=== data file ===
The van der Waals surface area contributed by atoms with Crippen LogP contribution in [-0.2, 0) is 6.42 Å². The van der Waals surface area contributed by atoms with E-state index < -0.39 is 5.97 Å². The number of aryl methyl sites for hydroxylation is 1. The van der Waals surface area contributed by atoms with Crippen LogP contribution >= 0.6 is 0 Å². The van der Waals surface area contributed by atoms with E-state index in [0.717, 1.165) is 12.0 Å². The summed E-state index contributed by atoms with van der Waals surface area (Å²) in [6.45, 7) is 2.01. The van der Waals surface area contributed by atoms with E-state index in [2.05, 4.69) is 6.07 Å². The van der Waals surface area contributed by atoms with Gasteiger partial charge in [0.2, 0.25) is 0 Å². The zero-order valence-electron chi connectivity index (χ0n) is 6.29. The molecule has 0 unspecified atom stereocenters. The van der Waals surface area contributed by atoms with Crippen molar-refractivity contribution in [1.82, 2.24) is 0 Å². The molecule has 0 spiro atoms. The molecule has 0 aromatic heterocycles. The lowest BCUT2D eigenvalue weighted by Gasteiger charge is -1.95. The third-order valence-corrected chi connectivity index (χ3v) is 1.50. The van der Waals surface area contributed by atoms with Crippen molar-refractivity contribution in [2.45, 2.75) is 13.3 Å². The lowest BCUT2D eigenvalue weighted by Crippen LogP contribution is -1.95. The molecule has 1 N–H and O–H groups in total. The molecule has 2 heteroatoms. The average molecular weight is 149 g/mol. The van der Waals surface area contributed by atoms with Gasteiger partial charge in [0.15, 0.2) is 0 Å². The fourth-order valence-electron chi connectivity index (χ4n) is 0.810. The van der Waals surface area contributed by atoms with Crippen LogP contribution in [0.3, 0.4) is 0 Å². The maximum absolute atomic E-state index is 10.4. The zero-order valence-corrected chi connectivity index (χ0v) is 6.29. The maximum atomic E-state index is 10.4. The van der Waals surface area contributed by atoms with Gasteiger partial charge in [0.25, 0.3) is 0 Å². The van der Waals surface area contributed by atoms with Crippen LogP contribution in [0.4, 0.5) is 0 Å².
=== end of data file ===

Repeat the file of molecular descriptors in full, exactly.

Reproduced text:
The van der Waals surface area contributed by atoms with Crippen LogP contribution in [-0.2, 0) is 6.42 Å². The van der Waals surface area contributed by atoms with E-state index < -0.39 is 5.97 Å². The number of aryl methyl sites for hydroxylation is 1. The van der Waals surface area contributed by atoms with Crippen LogP contribution >= 0.6 is 0 Å². The van der Waals surface area contributed by atoms with E-state index in [0.717, 1.165) is 12.0 Å². The summed E-state index contributed by atoms with van der Waals surface area (Å²) in [6.45, 7) is 2.01. The van der Waals surface area contributed by atoms with E-state index in [2.05, 4.69) is 6.07 Å². The van der Waals surface area contributed by atoms with Gasteiger partial charge in [0.2, 0.25) is 0 Å². The zero-order valence-electron chi connectivity index (χ0n) is 6.29. The molecule has 0 unspecified atom stereocenters. The van der Waals surface area contributed by atoms with Crippen molar-refractivity contribution in [1.82, 2.24) is 0 Å². The molecule has 0 spiro atoms. The molecule has 0 aromatic heterocycles. The lowest BCUT2D eigenvalue weighted by Gasteiger charge is -1.95. The third-order valence-corrected chi connectivity index (χ3v) is 1.50. The van der Waals surface area contributed by atoms with Crippen molar-refractivity contribution in [2.45, 2.75) is 13.3 Å². The lowest BCUT2D eigenvalue weighted by Crippen LogP contribution is -1.95. The molecule has 1 N–H and O–H groups in total. The molecule has 2 heteroatoms. The average molecular weight is 149 g/mol. The van der Waals surface area contributed by atoms with Gasteiger partial charge in [0.15, 0.2) is 0 Å². The fourth-order valence-electron chi connectivity index (χ4n) is 0.810. The van der Waals surface area contributed by atoms with Crippen LogP contribution in [0.3, 0.4) is 0 Å². The maximum absolute atomic E-state index is 10.4. The zero-order valence-corrected chi connectivity index (χ0v) is 6.29. The maximum atomic E-state index is 10.4. The van der Waals surface area contributed by atoms with Gasteiger partial charge in [0.25, 0.3) is 0 Å². The van der Waals surface area contributed by atoms with Crippen LogP contribution in [0.4, 0.5) is 0 Å².